Husker Du?

Memorizing poetry is a task usually undertaken for dubious reasons. It's sometimes required by teachers. I had to commit Eliot's Prufrock to memory for an undergraduate professor, and the thing is still there all these years later. Oftentimes, too, one commits poetry to memory as part of some ill-advised self-improvement project (not unlike those ads you see suggesting that you can become a business success by improving your vocabulary). Then there are those memorizers who hope to impress others with vain displays of erudition. Sadly, I've memorized verse for all of these unflattering reasons. Even so, I'm glad I did.

The problem, of course, is that the opportunity to recite seldom arises-- unless you're with drunken Irishmen of a certain grizzled age. One night in Milwaukee I found myself with a bunch of Irish musicians in a rooftop hotel bar. Everyone was pretty well lit, and someone said a poem aloud. Having more than enough in me, I decided to recite one as well (and anyone who knows me understands it takes a lot to get me to perform in public). Anyway, I gave them some Louis MacNiece, a poem called "Alcohol," a gloomy little thing whose last lines go like this:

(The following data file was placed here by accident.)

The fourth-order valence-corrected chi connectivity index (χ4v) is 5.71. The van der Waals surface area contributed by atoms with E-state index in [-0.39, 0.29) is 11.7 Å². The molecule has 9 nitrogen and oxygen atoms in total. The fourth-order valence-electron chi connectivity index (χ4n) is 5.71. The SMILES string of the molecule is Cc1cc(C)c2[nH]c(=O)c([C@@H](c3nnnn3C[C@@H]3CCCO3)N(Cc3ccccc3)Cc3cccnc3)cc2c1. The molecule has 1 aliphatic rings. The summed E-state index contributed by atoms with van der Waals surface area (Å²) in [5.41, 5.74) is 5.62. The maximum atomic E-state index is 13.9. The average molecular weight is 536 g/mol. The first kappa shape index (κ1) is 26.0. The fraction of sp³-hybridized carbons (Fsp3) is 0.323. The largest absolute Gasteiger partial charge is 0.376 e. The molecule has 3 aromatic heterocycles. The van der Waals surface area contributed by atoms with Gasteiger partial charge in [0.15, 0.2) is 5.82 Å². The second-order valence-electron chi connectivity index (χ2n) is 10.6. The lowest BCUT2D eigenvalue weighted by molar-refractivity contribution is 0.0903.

Enough of your slogans! Give us something to swallow.
Give us beer or whiskey, schnapps or gin.
This is the only road for the self-betrayed to follow,
Not the road that leads out, but the road that leads in.

And then, as if in response to a challenge, up pops an old Irish guy who recites this long, long ballad, which was wonderful. Everyone in the bar fell silent and listened. The guy really nailed it. Maybe it was the booze or his Irish charm, but that was a magical moment. Anyway, the next day I was hung-over and a friend told me that the guy I had been swapping poems with was Liam Clancy of the Clancy Brothers.

Like I said, however, such opportunities seldom arise. In the end, there is just not much use for memorizing poetry. It is, like so many uselessly worthwhile pastimes, its own strange reward. More than once, I have passed the time on long trips intoning verse to an empty car. I recall a lengthy train ride between Carlisle and the southwest coast of England near Bristol. Bored, I began silently to go over some of my own poems. To my surprise, I found that I liked a lot of them – even liked the person who must have written them. Going through those old poems was like meeting myself afresh. In Crossing Brooklyn Ferry, Whitman writes, "Who was to know what should come home to me?"

I realize that my own poems are little more than snarky limericks or formless and inept attempts to be profound, but they’re mine, so I retain an affection for them despite their flaws. They are, as my friend once grandiloquently put it, the “collected detritus of my unfinished being." So I think everybody should memorize a few poems, maybe even a few of their own. If nothing else, it gives you something to do in prison.

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